Just been given a Dilruba

Something different .
A friend is closing down her Indian Furniture & Artifacts business and asked me if I would like anything .
I replied " Something musical " expecting a drum or hunting horn or singing bowl , but she gave me this ;

It has 21 strings ; 4 main strings played with a bow , and 17 sympathetic strings .
One-piece tun wood body .
Goatskin head like a banjo .
Camel bone bridge and nut .
Brass “frets”.

I shall re-string as soon as I have found a source for 20 metres of 0.012 gauge for the sympathetics . :astonished:

…66cm nut-to-bridge .
Now I have ordered a bow for my NS Design NXT EUB which I am trying to learn ( pictured here for scale ) , so it looks like this winter will be a time of much tuning and learning how to bow …

Hmmm, maybe if I fitted a piezo and stood it in front of a monitor I could use it like a tunable spring reverb …

Hah, that looks amazing, what’s it sound like?

Awesome… you must record something with it so we can hear…

Too bad Glyn/Zenda is not able to read this forum anymore, he’d have something helpful to say about it.

It is an amazing piece of instrument-maker’s craft . The intricate bridge with it’s 17 holes is a work of art .

How does it sound ?
Well , I don’t know yet , 2 of the 4 main strings and some of the sympathetic strings are broken , plus I am waiting for a double bass bow . But the goatskin is intact , so plucking shows that it sounds like a banjo at the moment. :confused:
I also will have to make one of the small posts that each sympathetic string diverts over . They look like bone too , so I’ll get a selection of bone from my nephew who is a butcher and find the best match .

The sympathetic ( Tarif ) strings resonate undamped like a drone tuned to the mode you choose , so apparently it can sound like bagpipes :astonished:
Here is the best tuning chart I have found so far with the notes in Western naming ; http://chandrakantha.com/articles/indian_music/dilruba/dilruba_tuning_2.html however it is for a dilruba with 15 Tarif strings and a further 5 Jawari strings .
Mine has 17 Tarif and no Jawari .
As you can see it is tuned to a C sharp major scale but with added Flattened 7th and Flattened 3rd on top and the Flattened 5th in the middle .
The 4 main strings are G sharp , C sharp , C sharp an octave above that you never play , and the main string that is played the most is tuned to F sharp .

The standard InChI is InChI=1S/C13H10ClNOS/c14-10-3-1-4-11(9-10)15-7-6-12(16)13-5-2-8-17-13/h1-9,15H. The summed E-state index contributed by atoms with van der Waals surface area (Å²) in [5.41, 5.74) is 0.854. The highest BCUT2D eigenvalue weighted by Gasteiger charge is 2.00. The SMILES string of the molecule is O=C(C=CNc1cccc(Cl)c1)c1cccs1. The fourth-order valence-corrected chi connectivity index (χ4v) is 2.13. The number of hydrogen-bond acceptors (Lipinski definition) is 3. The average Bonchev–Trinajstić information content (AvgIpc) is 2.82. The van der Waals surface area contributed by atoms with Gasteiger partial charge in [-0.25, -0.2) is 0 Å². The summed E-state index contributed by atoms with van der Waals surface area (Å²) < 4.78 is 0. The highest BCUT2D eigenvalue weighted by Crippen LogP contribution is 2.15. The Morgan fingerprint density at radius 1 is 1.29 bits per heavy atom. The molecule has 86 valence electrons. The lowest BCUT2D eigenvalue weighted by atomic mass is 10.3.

The frets are only a guide ( all movable ) and are not meant to be used as frets ; the player slides along the string without pushing down onto the frets , so the spot on the playing string where the seventh fret / harmonic would be on a guitar feels like " home " tonality .

Here is an Afghani teacher demonstrating the dilruba ; http://www.youtube.com/watch?v=3Lqh31s-yM8
He is playing one with additional Jawari strings , so here is one similar to mine ; http://www.youtube.com/watch?v=pUqGp98bRF0&feature=related
Finally I found this vid of a guy in his home studio playing the dilruba after 59 secs of singing ; http://www.youtube.com/watch?v=UtjUKir3vzM&feature=related

Will post a recording when it is finished … and tuned . :laughing:

Wow! Looks fantastic. Got to confess I read the thread title and thought you were joking about a medical complaint. :open_mouth: Nearly bought the electric stand up you’ve got…how is it? I’m saving for the Yamaha version(going to take a while).

:slight_smile: Could indeed be a medical complaint , the name means " Stealer ( or Ravisher ) of the Heart " ; the sound is said to steal the heart away :wink:

The electric upright bass ( EUB ) is the 4-string passive bottom of the NS Design range . I’m very pleased with it , but I’m not really qualified to compare with other EUBs , I’ve only been learning it a few months and fretless electric bass about a year now . The random occasions when I play something in tune are just rewarding enough to make me want to persevere . All the bass players who have tried it in the studio were impressed . I understand from searching the web that some owners swap the tuners and use a preamp but I haven’t found the need yet .

Does your Motu Ethno Instrument include a Dilruba and , if so , what sort of articulations are available ?

Don’t think so but I’ll check and get back to you. :wink:

Oops! Just looked under Indian instruments in Ethno2 and there it is at the top of the list! The range it gives me spans from A below middle C to G (nearly) two octaves above. The attack is quite slow and the timbre is something like a violin mixed in with the acoustics of a wurlitzer. Haunting - I get the option of an articulation something like a downward mordent but that’s probably just a traditional figure for the instrument rather than all it can do. You’re going to have a lot of fun with that.

Aloha and right on Dave.

I am so jealous.
I just want to ‘fondle’ it.
21 strings…
(he said while makin’ that Homer Simpson donut sound).

Good Luck